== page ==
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tigertiger

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Re: Sail appearance and wind direction indication
« Reply #5 on: April 22, 2018, 05:53:54 PM »

It sound like using acrylic to paint/dye the sail yellow (for example) would be a solution.
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GaryC1234uk

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Re: Sail appearance and wind direction indication
« Reply #6 on: April 22, 2018, 09:00:43 PM »

Color, I have hear people using slightly watered down acrylic paints to color sails. It might be better to color the whole sail than try to pattern. If you know a good artist, then a permanent marker pen can add patterns. From my own experience black is fairly UV resistant, blue not bad, red will disappear in a a season, after first fading to pink.


Burgees will not help much. Burgees and tell tails are useful if you are on the boat, but you won't be.
Look at how full the sails are. If they are full let them out a little until the start to loose fullness. If they start to flutter at the edges, draw them in a little.


Have a look at points of sail stuff, and use this as a guide, although the wind over the boat may be at different angles to the wind past you on the shore. Especially if you are sailing near buildings, or hills. In the diagram, for points of sail, you will see when running the sails are on opposite sides. The boat will tend to do this on its own without your help. You don't need to worry about special RC control for this.


The other thing is basic sails set up. Once you have a grip of the basics you can download stuff on fine tuning, but the basics are:
Allow a slight belly in the sail. Not too tight on the boom not too loose, but you need a slight belly.
Make sure your sails are set so that when fully pulled in, they are not on the centre line of the boat. The jib can be about 5 degrees, and the main about 10 degrees off centre.. This creates an aerodynamic slot that helps pull the boat forward.


Try this setup first, and then learn the theory later. See pic. The rest is just practice.

I understand the points of sailing since I used to sail dingys. However if I don't know the wind direction its all just trial and error. I am lacking the tell-tails and the feel (feedback) you get through the sheets when your in thr boat. Guess I just need to just learn a new technique which is purely visual.

Sounds like acrylic paint may be the way to customise my boat - yellow would please SHMBO.

cheers

Gary
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tigertiger

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Re: Sail appearance and wind direction indication
« Reply #7 on: April 23, 2018, 02:29:16 AM »

To some degree it is trial and error. Your feedback is not as direct as on a full size boat but there are clues. You know your points of sail, now work backwards from what you know/see of the boats behavior. You intrinsically know this, but may not have worked backwards before.

You know the boats position on the water. You know the position of your sheets, from your sticks on the RC transmitter (Tx), you know your rudder position. You can see how your sails are behaving. On smooth water you an see your wake.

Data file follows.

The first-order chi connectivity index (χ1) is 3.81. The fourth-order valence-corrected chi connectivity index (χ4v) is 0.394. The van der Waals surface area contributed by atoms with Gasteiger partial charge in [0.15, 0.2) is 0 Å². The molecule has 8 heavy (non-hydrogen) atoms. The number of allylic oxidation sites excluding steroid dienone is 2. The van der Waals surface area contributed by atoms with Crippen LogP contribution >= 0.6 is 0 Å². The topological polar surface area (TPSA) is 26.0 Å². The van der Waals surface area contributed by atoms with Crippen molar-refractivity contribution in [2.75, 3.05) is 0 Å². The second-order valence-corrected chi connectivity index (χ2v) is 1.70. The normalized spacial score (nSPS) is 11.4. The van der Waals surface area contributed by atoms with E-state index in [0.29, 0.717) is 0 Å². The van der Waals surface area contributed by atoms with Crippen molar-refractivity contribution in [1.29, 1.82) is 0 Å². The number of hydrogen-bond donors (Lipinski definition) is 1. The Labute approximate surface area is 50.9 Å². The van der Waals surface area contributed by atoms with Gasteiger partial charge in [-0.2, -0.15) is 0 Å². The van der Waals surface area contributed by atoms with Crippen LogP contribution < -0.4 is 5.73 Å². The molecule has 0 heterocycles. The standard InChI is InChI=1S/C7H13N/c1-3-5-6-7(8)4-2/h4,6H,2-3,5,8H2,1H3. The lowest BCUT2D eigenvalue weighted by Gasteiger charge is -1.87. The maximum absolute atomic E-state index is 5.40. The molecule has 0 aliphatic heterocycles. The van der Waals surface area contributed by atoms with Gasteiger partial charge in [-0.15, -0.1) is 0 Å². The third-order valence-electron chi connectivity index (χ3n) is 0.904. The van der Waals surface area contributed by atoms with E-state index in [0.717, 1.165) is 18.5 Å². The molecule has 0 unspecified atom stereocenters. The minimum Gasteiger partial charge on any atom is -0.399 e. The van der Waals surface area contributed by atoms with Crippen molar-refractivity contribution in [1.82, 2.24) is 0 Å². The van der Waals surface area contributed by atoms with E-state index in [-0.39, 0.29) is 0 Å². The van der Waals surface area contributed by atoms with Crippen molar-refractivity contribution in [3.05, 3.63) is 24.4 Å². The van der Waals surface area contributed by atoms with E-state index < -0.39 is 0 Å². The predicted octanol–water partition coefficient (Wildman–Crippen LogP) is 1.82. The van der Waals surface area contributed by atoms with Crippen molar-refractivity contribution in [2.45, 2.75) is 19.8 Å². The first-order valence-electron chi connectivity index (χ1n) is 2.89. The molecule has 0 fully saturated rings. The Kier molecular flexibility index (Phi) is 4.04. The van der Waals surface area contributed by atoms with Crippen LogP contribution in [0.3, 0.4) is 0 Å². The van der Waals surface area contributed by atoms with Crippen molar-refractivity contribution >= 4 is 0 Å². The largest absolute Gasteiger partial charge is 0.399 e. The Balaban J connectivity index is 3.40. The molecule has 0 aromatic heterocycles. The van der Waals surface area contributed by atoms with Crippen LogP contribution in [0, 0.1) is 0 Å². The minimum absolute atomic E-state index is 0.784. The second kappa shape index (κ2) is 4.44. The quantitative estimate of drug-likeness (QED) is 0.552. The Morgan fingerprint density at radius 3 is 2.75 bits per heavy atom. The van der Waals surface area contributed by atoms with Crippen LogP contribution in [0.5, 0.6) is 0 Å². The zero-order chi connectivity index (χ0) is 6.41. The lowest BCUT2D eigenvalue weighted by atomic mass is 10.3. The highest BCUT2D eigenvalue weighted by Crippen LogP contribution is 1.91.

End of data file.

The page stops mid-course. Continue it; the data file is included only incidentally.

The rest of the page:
Imagine you are sailing along, and your sheets are half out. Push the stick on your TX to let out more sheet. If the sail snaps out you have more thrust, showing your sail was hauled in too much before. If the sail does not move your sheets were too slack.
If you let the sheets in/out a little and she appears to accelerate/decelerate...
If you are on a starboard tack and you are having to use more port rudder to keep her straight (watching the wake), you are close hauled and may have your sheets hauled in a little too far. You may not have watched your wake sailing in the real world.

The other clues you know. Heel angles, dropping off before going into irons, broaching etc.

There is trial and error yes, but there are clues and also the need for practice. I have been on waters with light to no wind, trying to do everything right and getting very little movement. Others have been moving on at a slow and steady pace. Beginning with the boat within easy view, and as you get more practice, you can judge better when the boat is further away.
You can try to use a pennant atop the mast, the problem is that you don't know if the pennant is angled towards you are away from you.

One final thing to add, find a piece of water with consistent winds across it if you can. This will make learning your boat's behaviour easier. Once you have learned the boat, you can tell which perversities are caused by difficult winds.


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GaryC1234uk

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Re: Sail appearance and wind direction indication
« Reply #8 on: April 23, 2018, 09:27:11 AM »

To some degree it is trial and error. Your feedback is not as direct as on a full size boat but there are clues. You know your points of sail, now work backwards from what you know/see of the boats behavior. You intrinsically know this, but may not have worked backwards before.
...
One final thing to add, find a piece of water with consistent winds across it if you can. This will make learning your boat's behaviour easier. Once you have learned the boat, you can tell which perversities are caused by difficult winds.

Thanks

Gary